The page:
Here are the first two dimensions of a multidimensional scaling plot of the following samples:
- Dodecad Ancestry Project: 6 Poles, 12 Russians (Russian_D), 11 Germans, 19 Scandinavians, 6 Mixed Slavs (various West and East Slav combinations), 17 Britons, 17 Irish
- HGDP: 25 Russians from Vologda
- Behar et al. (2010): 10 Lithuanians, 9 Belorussians
Applying MCLUST over these first two dimensions and with K=2, the following breakup of individuals ensues:
It's fascinating that Cluster #1 (which corresponds to the assortment of individuals on the left of the MDS plot) includes only Balto-Slavic individuals (65 in total), while Cluster #2 (on the right, includes all 64 Celto-Germanic individuals plus 2 Poles and a mixed Slav.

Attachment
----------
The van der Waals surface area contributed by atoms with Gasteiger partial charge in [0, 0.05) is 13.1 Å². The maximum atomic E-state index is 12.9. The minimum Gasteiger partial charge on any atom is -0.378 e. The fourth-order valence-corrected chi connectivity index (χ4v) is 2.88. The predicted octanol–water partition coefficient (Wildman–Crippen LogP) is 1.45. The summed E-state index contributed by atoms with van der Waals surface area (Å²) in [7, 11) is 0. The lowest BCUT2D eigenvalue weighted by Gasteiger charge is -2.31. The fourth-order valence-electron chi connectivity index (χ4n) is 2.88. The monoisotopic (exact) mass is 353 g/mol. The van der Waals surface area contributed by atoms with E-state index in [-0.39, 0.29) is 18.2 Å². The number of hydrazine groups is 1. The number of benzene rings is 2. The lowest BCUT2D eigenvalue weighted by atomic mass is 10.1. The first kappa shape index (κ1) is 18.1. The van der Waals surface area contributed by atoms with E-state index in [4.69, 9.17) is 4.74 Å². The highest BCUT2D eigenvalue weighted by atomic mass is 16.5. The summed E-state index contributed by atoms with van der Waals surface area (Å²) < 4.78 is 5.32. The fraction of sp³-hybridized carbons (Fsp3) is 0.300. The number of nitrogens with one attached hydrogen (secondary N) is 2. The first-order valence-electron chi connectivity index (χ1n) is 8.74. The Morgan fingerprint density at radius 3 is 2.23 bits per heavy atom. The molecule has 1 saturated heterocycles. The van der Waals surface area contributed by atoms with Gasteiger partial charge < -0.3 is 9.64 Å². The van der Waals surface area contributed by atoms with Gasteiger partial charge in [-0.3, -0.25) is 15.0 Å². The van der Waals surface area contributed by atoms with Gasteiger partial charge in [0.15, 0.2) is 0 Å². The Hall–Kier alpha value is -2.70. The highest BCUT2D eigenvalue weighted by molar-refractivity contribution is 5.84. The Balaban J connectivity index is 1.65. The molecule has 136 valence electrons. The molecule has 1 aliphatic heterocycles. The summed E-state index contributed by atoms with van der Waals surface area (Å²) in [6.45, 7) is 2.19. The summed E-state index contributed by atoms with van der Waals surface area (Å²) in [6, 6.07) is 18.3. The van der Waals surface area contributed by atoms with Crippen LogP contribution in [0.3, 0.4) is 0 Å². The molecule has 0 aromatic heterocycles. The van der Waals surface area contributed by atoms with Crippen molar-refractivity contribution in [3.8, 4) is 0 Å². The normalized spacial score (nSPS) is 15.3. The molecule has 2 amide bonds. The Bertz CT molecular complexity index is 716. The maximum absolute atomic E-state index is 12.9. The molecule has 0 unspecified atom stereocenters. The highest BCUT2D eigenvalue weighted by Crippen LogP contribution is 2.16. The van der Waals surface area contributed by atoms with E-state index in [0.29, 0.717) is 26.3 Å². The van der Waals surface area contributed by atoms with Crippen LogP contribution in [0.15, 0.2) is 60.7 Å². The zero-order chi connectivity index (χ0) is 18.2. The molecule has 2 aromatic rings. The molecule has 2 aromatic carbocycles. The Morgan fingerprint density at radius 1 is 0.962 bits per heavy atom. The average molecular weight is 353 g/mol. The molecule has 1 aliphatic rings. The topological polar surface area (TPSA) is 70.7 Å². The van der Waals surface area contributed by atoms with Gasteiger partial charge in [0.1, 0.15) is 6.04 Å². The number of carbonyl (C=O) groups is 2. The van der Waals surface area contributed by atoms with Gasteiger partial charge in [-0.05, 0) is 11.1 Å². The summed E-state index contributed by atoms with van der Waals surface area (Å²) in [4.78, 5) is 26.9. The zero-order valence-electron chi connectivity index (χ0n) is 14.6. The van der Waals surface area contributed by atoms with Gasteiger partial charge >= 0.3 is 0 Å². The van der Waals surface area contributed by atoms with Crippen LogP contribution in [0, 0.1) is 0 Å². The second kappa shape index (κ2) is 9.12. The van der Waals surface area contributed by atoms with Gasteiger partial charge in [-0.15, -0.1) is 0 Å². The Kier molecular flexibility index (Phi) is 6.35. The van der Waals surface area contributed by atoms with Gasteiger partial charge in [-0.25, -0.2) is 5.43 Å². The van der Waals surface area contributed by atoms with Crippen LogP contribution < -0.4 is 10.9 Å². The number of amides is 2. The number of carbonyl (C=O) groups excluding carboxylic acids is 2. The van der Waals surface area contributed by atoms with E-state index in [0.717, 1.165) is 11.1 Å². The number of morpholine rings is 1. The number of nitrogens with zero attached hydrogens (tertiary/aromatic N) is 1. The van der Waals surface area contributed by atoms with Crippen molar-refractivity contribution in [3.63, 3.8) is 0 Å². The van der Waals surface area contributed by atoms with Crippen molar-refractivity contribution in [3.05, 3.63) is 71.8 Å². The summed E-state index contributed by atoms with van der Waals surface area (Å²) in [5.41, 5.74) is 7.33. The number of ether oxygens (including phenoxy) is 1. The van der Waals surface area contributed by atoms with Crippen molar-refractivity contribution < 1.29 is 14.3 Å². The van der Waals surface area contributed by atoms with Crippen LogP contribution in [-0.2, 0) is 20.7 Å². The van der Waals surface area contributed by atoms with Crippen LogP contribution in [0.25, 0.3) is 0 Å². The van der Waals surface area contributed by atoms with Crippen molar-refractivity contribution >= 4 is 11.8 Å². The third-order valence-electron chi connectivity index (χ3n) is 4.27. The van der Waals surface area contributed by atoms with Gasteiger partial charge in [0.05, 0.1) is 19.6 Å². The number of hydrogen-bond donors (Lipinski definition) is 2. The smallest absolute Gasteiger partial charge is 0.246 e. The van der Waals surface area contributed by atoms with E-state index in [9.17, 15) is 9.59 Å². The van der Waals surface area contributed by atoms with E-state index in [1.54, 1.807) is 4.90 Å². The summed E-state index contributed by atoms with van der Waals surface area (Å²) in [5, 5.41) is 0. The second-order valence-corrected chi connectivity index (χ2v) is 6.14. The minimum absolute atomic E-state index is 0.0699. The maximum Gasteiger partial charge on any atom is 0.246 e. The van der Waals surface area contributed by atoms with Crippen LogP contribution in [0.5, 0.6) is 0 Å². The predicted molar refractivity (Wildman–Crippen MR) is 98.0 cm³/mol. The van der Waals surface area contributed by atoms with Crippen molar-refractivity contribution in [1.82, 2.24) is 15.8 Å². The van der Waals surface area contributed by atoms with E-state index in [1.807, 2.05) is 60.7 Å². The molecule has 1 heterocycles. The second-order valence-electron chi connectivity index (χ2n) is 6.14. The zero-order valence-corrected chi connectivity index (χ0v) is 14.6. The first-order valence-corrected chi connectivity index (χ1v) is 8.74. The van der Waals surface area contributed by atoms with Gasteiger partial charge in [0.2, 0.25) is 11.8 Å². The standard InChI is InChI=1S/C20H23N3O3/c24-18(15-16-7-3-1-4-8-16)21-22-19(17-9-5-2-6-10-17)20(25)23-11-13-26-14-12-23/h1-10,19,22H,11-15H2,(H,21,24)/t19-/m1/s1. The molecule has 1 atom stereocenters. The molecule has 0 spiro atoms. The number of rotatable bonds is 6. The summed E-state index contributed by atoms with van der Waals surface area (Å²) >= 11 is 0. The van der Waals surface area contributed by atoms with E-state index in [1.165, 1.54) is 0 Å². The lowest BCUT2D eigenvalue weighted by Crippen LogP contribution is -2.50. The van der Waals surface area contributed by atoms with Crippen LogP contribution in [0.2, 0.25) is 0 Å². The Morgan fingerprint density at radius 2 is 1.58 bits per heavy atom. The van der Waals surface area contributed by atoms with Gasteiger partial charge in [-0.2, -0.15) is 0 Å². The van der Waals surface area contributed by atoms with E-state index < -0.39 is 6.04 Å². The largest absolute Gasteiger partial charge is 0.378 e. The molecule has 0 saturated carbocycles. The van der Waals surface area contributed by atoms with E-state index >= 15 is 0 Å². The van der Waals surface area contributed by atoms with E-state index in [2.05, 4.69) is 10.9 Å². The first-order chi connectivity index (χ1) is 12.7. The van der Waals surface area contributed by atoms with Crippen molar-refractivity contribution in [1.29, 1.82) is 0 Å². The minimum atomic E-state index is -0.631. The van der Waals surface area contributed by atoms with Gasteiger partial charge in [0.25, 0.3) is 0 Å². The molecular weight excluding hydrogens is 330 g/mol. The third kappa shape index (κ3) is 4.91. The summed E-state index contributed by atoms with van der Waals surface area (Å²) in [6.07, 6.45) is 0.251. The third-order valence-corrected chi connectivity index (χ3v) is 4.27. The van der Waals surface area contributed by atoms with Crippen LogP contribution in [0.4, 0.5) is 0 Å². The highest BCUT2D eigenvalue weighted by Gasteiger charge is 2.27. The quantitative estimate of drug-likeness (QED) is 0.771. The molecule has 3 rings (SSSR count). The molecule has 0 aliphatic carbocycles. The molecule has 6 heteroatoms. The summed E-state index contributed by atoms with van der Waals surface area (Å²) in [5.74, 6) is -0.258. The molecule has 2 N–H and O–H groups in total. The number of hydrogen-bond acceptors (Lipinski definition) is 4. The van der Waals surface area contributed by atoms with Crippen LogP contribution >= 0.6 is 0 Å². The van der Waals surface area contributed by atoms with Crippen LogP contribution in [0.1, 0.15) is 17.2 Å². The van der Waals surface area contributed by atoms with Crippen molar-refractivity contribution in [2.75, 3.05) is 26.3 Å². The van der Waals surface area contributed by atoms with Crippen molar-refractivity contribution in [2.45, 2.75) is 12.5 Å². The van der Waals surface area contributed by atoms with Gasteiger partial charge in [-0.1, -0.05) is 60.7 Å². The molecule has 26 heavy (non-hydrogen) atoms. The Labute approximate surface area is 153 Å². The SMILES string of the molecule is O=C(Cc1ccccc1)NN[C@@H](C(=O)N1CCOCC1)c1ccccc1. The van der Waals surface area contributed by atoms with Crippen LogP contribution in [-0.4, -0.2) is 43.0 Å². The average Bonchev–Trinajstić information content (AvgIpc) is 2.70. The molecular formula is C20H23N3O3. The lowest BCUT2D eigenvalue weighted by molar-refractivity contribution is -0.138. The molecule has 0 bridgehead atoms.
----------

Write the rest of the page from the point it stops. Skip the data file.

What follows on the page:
This surprising concordance is even more striking once we consider that one of the "mixed Slavs" in my sample may be of Prussian origin within present-day Poland. I will be happy to tell the Poles in my sample which cluster they belong to if they write to me at the Dodecad Project e-mail address.
A lot has transpired since the ancient ethnographers divided the little-known peoples of the far north into Keltoi and Skythai, or since the Franco-Russian anthropologist Deniker divided the light-pigmented Northern Europeans into a race nordique and a race orientale. So, it is a bit surprising to see that a basic division of northern Europeans into East and West has stood the test of time. (*)
(*) Minus the Finnic peoples of northeastern Europe who, as has become clear, owe their genetic distinctiveness to a Siberian element in their ancestry, tying them to their linguistic cousins in the east.